Where there is sodium there may be sepsis.
J Community Hosp Intern Med Perspect. 2019;9(4):296-299
Authors: De Freitas G, Gudur A, Vela-Ortiz M, Jodelka J, Livert D, Krishnamurthy M
Hypernatremia affects up to 9% of critically ill patients upon hospital admission, especially in elderly patients with thirst impairment. However, hypernatremia is not entirely explained by fluid imbalance. Recent studies suggest that sodium is an important enhancer of the immune system, raising the question of whether inflammatory states such as sepsis may contribute to hypernatremia. Although sepsis patients with hypernatremia face a greater mortality rate, there is a lack of studies examining a potential association between hypernatremia and sepsis. Motivated by the frequent concurrence of hypernatremia and sepsis observed at an eastern Pennsylvanian community hospital, the current study was conducted to evaluate whether hypernatremia on admission may serve as a potential surrogate marker for sepsis. The medical records of 153 patients with hypernatremia on admission (serum sodium > 145mEq/L) were retrospectively analyzed. The mean age of patients was 81.1. Sepsis was observed in 77.1% of patients, of which 86.2% had dementia. This study demonstrated a positive correlation between hypernatremia on admission and the presence of sepsis. We suggest that the existence of hypernatremia should prompt clinicians to further investigate for sources of infection, especially in the elderly and patients with dementia.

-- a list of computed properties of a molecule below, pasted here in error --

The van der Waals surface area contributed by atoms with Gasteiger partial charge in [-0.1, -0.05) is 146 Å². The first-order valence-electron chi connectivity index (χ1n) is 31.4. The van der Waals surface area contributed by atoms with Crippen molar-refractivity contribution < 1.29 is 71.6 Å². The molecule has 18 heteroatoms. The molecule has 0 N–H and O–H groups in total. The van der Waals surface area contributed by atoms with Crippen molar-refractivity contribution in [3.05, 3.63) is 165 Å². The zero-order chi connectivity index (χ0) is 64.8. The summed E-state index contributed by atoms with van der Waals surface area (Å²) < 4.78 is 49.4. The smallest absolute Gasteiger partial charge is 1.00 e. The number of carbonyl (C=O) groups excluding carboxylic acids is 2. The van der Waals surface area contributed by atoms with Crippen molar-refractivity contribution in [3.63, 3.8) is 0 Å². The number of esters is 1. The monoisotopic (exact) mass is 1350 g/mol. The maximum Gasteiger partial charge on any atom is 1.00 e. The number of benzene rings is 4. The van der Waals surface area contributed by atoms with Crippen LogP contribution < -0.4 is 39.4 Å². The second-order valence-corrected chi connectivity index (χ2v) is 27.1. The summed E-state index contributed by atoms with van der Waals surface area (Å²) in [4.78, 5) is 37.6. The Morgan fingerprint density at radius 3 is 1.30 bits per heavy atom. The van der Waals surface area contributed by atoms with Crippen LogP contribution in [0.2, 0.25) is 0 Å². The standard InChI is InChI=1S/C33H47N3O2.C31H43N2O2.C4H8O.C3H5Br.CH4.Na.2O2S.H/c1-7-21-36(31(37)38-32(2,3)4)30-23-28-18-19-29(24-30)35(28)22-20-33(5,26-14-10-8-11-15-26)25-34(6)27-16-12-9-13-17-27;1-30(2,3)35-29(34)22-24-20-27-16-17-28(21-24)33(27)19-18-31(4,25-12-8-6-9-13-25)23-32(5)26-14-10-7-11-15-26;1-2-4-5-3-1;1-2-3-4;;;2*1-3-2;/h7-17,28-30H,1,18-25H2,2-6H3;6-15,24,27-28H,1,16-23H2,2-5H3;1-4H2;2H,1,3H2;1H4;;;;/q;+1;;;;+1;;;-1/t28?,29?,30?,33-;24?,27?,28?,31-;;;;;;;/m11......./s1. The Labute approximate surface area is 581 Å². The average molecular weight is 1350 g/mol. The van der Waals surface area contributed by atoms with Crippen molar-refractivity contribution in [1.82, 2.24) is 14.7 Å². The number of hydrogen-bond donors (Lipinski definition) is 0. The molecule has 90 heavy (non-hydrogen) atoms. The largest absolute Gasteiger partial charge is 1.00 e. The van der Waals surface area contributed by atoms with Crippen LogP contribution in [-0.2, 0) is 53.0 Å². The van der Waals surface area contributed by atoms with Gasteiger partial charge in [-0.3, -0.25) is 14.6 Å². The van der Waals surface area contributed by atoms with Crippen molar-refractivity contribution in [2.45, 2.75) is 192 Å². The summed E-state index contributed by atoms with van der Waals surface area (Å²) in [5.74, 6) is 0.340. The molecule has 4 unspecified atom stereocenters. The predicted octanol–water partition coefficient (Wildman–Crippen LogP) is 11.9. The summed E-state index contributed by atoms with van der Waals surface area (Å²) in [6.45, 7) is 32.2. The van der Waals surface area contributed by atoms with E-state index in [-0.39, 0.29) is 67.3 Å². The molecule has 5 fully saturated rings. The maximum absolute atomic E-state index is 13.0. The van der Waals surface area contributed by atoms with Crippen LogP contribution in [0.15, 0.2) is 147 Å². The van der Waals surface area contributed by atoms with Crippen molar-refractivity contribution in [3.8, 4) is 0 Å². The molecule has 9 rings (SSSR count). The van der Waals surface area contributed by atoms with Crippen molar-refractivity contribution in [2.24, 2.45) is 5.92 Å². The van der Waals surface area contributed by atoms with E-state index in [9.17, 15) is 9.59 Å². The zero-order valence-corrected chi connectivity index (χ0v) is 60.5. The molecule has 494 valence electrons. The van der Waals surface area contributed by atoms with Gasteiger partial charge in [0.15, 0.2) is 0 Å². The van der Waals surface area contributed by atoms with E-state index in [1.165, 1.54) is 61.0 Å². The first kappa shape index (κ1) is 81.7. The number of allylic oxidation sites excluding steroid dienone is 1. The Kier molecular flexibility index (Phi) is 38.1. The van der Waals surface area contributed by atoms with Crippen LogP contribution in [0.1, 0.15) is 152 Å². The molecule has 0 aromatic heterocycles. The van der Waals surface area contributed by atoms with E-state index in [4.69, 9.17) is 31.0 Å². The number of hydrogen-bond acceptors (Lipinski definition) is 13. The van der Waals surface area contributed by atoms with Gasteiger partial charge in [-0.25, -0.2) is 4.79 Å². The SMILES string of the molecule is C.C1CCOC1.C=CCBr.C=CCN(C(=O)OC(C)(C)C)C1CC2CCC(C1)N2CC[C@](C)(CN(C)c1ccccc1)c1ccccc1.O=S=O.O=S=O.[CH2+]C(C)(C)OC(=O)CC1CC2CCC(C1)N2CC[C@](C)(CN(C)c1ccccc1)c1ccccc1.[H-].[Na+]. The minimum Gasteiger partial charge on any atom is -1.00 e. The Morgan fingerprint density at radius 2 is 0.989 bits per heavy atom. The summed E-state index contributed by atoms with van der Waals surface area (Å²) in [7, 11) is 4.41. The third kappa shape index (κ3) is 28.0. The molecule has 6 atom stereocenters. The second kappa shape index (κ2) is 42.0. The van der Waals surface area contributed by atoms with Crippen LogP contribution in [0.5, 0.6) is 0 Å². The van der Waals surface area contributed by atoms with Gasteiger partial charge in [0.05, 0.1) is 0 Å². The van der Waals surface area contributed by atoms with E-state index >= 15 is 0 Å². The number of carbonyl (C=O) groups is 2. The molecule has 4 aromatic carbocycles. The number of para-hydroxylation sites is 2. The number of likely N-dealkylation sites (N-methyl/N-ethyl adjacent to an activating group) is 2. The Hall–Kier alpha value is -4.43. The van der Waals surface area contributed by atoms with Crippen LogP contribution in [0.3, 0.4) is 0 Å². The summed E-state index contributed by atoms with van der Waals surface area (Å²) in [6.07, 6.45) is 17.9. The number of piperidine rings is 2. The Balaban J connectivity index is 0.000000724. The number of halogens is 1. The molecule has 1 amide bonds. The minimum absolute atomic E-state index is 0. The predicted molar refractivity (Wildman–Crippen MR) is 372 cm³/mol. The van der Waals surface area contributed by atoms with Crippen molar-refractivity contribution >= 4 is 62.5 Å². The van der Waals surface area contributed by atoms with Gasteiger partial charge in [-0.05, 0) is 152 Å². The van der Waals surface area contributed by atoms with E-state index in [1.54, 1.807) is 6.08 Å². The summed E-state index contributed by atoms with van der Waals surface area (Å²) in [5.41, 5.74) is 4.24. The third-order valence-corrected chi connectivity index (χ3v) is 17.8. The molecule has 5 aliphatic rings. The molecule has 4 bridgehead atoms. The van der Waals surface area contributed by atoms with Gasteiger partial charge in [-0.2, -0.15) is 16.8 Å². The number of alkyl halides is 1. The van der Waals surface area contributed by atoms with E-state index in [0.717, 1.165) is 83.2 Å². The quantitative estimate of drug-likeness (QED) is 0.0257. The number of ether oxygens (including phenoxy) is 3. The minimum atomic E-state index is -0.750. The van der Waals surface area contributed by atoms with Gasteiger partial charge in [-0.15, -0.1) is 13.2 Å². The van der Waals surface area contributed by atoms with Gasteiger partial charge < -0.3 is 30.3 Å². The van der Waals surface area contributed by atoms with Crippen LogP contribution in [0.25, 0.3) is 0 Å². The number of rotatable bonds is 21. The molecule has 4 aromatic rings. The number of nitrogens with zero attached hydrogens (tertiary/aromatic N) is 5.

PMID: 31528275 [PubMed]